Ok. I can only imagine that you're missing that when I say "good sources" I mean sources which produce sufficient quantities of the alternative energy to make it cost effective and efficient to utilize them. Any place with "sun" isn't a good place to build a solar plant. Any place with wind isn't going to make wind turbines worth building. Same with hydro, tidal, etc, etc, etc.
Take your pick champ.
Of what? My point is that very few locations have sufficient quantities of *any* of those things to make the generation of reasonable amounts of power feasible. You can't just plunk down whichever method you like the most anywhere you want and expect to get more power out than it cost to build and maintain the equipment to tap it in the first place.
And massively harmful to the underwater ecosystem.
The third main disadvantage is that of destroying the complicated ocean life. Turbine frames will disturb the movement of marine animals as well as reduce fish population. Not a movement that would be supported by environmentalists.
And that from an advocacy site. They actually downplay the negatives there. But I'm giving you a best case scenario. Um... There's also the whole fact that the entire planet can only possibly generate a pretty limited amount of power from tidal forces (pesky laws of physics). It's like a couple terawatts. That's a lot, but that's the absolute upper bound if we could somehow tap into 100% of all tidal energy (which is pretty darn absurd).
Also, the cost for tidal power is so ridiculous compared to the power generated that it's not realistic except as an experiment.
Some environmentalists seem to think so
The freaking barren wastes of the Mojave Desert.
Also massively harmful *and* generally pretty darn inefficient (even in the Mojave).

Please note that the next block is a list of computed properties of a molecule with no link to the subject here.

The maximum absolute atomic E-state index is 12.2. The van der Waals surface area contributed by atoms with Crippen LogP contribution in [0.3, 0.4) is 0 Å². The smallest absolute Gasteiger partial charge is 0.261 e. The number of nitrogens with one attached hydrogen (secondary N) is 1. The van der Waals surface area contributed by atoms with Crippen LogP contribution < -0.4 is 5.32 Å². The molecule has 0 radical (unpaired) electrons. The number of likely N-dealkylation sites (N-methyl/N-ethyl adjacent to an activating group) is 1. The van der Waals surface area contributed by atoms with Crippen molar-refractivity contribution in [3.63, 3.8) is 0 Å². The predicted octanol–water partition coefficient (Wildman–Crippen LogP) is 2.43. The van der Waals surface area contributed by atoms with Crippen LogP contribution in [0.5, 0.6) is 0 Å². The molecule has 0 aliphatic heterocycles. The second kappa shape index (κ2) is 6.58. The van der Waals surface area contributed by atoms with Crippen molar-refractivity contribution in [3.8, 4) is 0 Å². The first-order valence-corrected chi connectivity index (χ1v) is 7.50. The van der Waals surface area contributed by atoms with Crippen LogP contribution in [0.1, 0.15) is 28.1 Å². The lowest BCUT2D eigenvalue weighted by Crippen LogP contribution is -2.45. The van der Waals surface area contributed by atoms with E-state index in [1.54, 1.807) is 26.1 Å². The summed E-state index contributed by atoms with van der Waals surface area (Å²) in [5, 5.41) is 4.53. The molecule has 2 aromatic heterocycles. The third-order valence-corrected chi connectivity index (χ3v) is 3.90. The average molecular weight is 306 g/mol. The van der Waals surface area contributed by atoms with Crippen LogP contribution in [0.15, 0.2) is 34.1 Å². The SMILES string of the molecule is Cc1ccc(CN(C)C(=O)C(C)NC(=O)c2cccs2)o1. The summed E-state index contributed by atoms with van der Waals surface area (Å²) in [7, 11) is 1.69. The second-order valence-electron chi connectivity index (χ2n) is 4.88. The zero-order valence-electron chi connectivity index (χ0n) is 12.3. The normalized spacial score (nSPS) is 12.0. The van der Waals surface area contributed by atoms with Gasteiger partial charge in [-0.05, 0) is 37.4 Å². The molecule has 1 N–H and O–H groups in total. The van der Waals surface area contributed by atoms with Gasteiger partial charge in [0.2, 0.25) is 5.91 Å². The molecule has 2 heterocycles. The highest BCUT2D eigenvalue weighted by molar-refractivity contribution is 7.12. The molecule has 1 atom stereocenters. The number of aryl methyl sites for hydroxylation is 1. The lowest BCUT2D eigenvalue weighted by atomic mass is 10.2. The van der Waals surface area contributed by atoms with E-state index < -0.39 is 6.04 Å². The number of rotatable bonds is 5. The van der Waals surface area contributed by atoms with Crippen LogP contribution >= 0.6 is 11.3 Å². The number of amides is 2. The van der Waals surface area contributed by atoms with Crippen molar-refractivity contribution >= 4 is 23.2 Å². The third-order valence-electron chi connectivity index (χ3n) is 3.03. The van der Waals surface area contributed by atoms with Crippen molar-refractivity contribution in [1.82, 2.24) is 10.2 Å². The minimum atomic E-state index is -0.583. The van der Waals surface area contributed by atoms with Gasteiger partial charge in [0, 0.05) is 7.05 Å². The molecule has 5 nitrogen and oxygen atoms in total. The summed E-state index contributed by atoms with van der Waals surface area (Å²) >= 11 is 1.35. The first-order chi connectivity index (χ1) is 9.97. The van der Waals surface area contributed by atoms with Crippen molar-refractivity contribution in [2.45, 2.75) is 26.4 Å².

I find particular amusement in the political parties involved in various sides of this. The GOP kinda just wants to generate enough power to fuel our nation, but it's like the left versus the far left when it comes to getting anything done.
Wait! Environmentalists complain about a 40 foot wide swath of land with a raised pipe running over it and you think they're going to let you cover the entire landscape with wind farms? Lol!
Its not the pipe it is what is in it.
Nope. It's the pipe as well. Do I have to do the googling for you?
Dunno where this came from (crazy conservative logic if you ask me, if we can't prove its bad we will make sh*t up to support our position). It i very simple, find open land build Solar/Wind generating facilities. Done. Find coastal waters build Tidal Turbines. Done.
It's not that simple. and it's *not* some evil cabal of fossil fuel companies making it not simple either.
All three have a minimal effect environmentally and ecologically (unless you can provide this phantom source of information that proves otherwise.)
They really aren't. You have to compare the environmental impact to the actual amount of power generated. And you have to include the infrastructure in that impact as well. It's easy to say "look! Wind makes the turbine spin. It's free energy!!!". But when you calculate the energy cost to build, install, and maintain the turbines, and compare it to the energy produced over the lifespan of said turbines, it's not really free.
I get it you have a hard on for big oil and coal.
No, I don't. I'm looking at the facts is all. We don't use oil and coal just because they're dirty and evil companies make us use them. We use them because the ratio of energy potential gained compared to the energy expended to harness that energy is incredibly high for both of them. It's you who are forming opinions based on half understood notions about how energy is generated. Because at present it is very expensive to do so. I am sure you have not looked into it, but solar shingles are very expensive, and while eventually the cost will be balanced, at the present that is a 15-20 year investment, and not overly worth it. Once the cost of "greening" up ones home becomes more reasonable you will inevitably see more and more people making the transition. Just as many have begun to make transitions from other previously costly green technologies, most notable being the hybrid and electric car.
Do you think the economic comparison is any different on the large scale? That's why we use oil and coal for most of our energy needs. The oil an coal companies don't have to do anything other than provide their product at a natural market cost to make this so. There's no evil involved here. Just factual comparisons of different products. As you correctly point out, those alternatives are more expensive. They aren't "free" by any stretch of the imagination, and it doesn't help the development of them when people continually misrepresent the issues at hand. Edited, Oct 20th 2011 6:22pm by gbaji